VirSyn Cube for iOS reviewed

February 19, 2014
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German developer VirSyn first introduced Cube as a VST plug-in way back in 2003, so its revival as an iPad app is a pleasant surprise. While their earlier iPad app, Addictive Synth, relied on a combination of dual additive oscillators and a pair of extremely complex and flexible filters, Cube takes that concept and doubles down on its complexity by adding two more oscillator-filter pairs and an innovative approach to sonic morphing.

PROS: Deep additive synthesis engine allows four-way morphing between harmonic spectra. Direct editing of up to 512 partials for all four sources. 64-stage envelopes. Extensive arpeggiation options. Great performance, even on first-generation iPad.

CONS: Extensive synthesis tools may be daunting for new users.

Bottom Line: Mercedes S-class additive synthesis for your iPad.

$9.99 introductory | $19.99 full | virsyn.net

 

Cube offers vector control over four discrete additive oscillators, each with its own user-definable filter. The essential concept is fairly straightforward: Users can specify the harmonic spectra, with up to 512 partials each, for four tone generators. From there, they can apply a custom filter to each generator, as well as specify attack and decay states for the harmonic spectra, along with panning for each harmonic—and that’s just the starting point for a sound. 

What’s more, VirSyn’s approach to these filters goes far beyond the usual four multi-mode options, allowing users to draw highly complex curves that have more in common with parametric EQ than the usual lowpass and highpass fare. In conjunction with the ability to precisely control the additive spectra, these filters are capable of truly otherworldly effects.

These tools alone would make for a stellar iOS synth, but VirSyn didn’t stop there. Instead, they added a slew of modulation features for animating the four tone generators via an X/Y axis. In addition to three envelopes, each with up to 64 stages (!), Cube’s spectral morphing axis can be further manipulated via a variety of CoreMIDI options including velocity, aftertouch, modulation wheel, breath controllers, and expression pedals. This adds up to some serious playability for an iPad synth.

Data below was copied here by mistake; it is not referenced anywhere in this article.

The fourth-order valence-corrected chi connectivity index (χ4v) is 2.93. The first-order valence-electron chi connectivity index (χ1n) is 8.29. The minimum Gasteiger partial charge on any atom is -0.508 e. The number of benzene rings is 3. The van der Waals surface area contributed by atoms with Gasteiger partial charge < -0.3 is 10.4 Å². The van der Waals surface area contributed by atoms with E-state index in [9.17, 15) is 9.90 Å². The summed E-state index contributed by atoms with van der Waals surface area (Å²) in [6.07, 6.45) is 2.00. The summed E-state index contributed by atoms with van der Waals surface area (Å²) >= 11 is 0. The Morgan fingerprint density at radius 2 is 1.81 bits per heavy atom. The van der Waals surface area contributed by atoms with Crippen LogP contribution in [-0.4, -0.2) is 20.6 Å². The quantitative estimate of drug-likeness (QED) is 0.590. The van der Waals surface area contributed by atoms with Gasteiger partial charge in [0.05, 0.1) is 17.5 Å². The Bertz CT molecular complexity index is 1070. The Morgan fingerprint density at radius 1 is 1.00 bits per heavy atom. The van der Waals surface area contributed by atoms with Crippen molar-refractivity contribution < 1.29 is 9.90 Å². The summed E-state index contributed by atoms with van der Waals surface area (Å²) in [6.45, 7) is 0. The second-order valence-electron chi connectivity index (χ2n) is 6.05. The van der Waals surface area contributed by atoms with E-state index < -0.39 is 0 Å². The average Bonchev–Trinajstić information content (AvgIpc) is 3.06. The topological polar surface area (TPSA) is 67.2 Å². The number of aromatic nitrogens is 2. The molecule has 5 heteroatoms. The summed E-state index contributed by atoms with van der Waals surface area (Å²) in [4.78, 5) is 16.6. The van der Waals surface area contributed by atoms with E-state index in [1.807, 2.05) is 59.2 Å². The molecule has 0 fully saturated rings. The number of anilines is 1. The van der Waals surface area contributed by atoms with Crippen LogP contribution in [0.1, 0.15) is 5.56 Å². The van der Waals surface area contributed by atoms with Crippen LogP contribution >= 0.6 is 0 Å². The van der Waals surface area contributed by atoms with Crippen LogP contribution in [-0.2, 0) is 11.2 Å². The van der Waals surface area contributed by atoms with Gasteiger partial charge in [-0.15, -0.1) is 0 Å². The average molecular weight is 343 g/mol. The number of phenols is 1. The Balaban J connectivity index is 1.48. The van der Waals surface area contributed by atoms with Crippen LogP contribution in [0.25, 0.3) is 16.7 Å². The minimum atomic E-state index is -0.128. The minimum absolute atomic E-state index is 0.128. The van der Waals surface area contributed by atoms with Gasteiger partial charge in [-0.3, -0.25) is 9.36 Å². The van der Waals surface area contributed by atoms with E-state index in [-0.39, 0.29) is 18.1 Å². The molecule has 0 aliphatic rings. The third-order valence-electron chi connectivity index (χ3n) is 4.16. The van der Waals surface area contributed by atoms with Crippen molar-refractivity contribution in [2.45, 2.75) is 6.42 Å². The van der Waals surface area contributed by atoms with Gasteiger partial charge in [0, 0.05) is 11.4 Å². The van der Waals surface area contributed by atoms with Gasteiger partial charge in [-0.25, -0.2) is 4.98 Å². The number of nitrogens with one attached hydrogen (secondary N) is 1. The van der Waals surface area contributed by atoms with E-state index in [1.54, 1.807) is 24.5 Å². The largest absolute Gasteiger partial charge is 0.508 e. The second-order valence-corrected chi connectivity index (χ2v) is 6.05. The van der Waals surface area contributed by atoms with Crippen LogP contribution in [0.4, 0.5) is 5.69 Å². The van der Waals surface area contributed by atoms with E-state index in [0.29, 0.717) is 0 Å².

In addition to these synthesis tools, Cube is fully stocked in the effects department. Each patch can be further processed via up to seven effects, including EQ, phaser, delay, overdrive, ensemble, chorus, and reverb. These processors go a long way toward adding richness and depth to the digital character of additive synthesis, and even on an original iPad, the CPU hit was negligible. 

Rounding out the package is an extremely flexible arpeggiator that blurs the line between step sequencing and arpeggiation in clever and useful ways. As for talking to the rest of the iOS world, Cube is Audiobus-compatible and includes a recorder for exporting audio to the desktop, clipboard, or SoundCloud.

Cube’s approach to additive synthesis is extremely deep, especially for an iPad app, but that’s anything but a complaint. That said, making the most of a synth this complex requires significantly more dedication than does tackling another me-too virtual analog app. If you want your collection of iPad synths to have some serious sonic range, Cube delivers exactly that, in abundance.

 

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